Archive for February, 2011


Shell Tips 4: Safe coding by testing exit conditions

February 14, 2011

How testing works — avoiding unnecessary $?’s
People often want to test whether a command has worked or not, which is a good
thing. You often see code that uses the $? variable, which stores the exit code,
the success or failure, of the most recent instruction.

if [ $? -eq 0 ]
echo "it worked"
echo "it failed"

However, this is somewhat back-to-front. The “if” command’s primary use is to
test for the success or failure of a command. To test an abstract, boolean
function, it has to be evaluated and turned into an exit value, which is what the ‘test’
keyword does (and its equivalent, the square brackets). Therefore the code above can be simpified

if dosomething
echo "it worked"
echo "it failed"

4.2 There is an even more compact way of writing this kind of code (and if you are not writing code this way,
you probably should be, especially if it is to be run by root, or to run unattended).

dosomething && echo "it worked"
dosomething || exit 1

The second form — try something, and quit on fail — is the more useful. It is more useful still if, instead of
quitting just quitting, it calls a function that tidies up, deleting temporary files and so on.

dosomething || my_exit_function

4.3 A particularly useful construct, often seen in well-written scripts is

cd /somewhere | exit

Why? Suppose you have code that says

cd /somewhere
rm -r *

…and suppose /somewhere doesn’t exist. Then the “rm” will remove everything from whatever directory
the script was previously in, which might well be the root directory!


Shell Tips 2: Quote Unquote

February 14, 2011

There are three different kinds of quote: single quotes, double quote, and backticks. Single quotes


are true quotes and suspend all special characters except ‘ itself.

Double quote
"" suspend execution and filename expansion, but shell variables are still expanded.
Illustrating filename expansion:


will put a list of files in the variable $MyList, whereas


will store an asterisk character in it.
If you just want to quote a common-or-garden string, always use single quotes.
Are double quotes useful? Very! If you double-quote all your variables (except
on the left of an assignment)…


you can avoid a lot of problems.
Double quotes are useful in combination with backticks or or $() operator. The point of this gizmo is to take the
output of a command and turn it into a string. If a command produces output on multiple line, the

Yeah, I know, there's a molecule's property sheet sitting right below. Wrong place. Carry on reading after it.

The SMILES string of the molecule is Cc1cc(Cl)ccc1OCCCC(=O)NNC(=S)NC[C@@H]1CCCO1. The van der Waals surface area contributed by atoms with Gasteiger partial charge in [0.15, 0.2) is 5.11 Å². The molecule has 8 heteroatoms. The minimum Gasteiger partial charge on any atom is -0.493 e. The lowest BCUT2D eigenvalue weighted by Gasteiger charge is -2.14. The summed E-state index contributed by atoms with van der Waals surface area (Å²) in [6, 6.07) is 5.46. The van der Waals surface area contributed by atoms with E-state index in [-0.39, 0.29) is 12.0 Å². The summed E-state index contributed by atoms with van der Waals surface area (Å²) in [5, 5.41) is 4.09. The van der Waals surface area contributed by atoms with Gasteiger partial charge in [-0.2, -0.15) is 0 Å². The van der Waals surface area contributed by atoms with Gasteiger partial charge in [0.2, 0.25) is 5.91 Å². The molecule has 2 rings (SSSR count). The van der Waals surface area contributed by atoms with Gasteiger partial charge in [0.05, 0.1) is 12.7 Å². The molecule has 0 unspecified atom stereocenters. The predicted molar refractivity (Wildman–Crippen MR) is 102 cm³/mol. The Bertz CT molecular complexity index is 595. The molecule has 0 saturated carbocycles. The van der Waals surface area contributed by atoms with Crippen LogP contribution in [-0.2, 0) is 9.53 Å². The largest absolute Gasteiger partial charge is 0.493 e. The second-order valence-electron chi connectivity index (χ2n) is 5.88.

formatting gets lost. For instance


will store a list of files all in one line:

echo $OutPut1


aFile anotherFile



will maintain the formatting:

echo "$OutPut2"




Shell tips 5: External programmes are being run non-interactively.

February 14, 2011

Some external programmes, such as “fsck”
will pause for user input, which means a script suingthem cannot be run unattended. There is a usually
an options (such as “-y” for “yes to everything” to override that behaviour).


Shell Tips 9: Testing $?

February 14, 2011

There is a built in shell variable $? which
gives the return value — the success or failure —
of the most recently executed command. (Functions and
builtins return such results, although we are usually interested in the
result of an executable).
Don’t do this:

someprocess someargument
if [ $? = 0 ]
echo "success"

it can be more concisely written as:

if someprocess someargument
echo "success"

Why? Note the lack of square brackets.
The “if” construct was originally designed to detect the
success or failure of a command, and the value for success
is 0. It was extended by the [] construct to do more
general boolean aalgebra, where 0 corresponds to false, and
non-zero to true–the other way round.
So in the first block of code, the command is retrutng
0 meaning success, which is then compared to 0 to turn it
into a boolean true or non-zer0, which is then autiomaticallly
converted back to a 0 by the left angle bracket!


Shell Tips 8: Short Form Empty File Creation

February 14, 2011

” can be used instead of cat or echo in some shells, e.g to create an empty file

> emptyfile

rather than

echo '' > emptyfile"


Shell Tips 10: The $$ Trick

February 14, 2011

The $$ temporary file trick. Writing files to /tmp has the disadvantage that it is
shared between all users and processes, leading to possuble clashed, overwrites etc.
$$ is an automatic shell variable containing the ID of the current process. If
a script creats temporary files which have its own name and process ID, the
resulting names will be highly unique. If the script is invoked more than
once, the PIDs will be different and so will the temp file names. This
is true even if it is being run simultaneously by different users or the same user.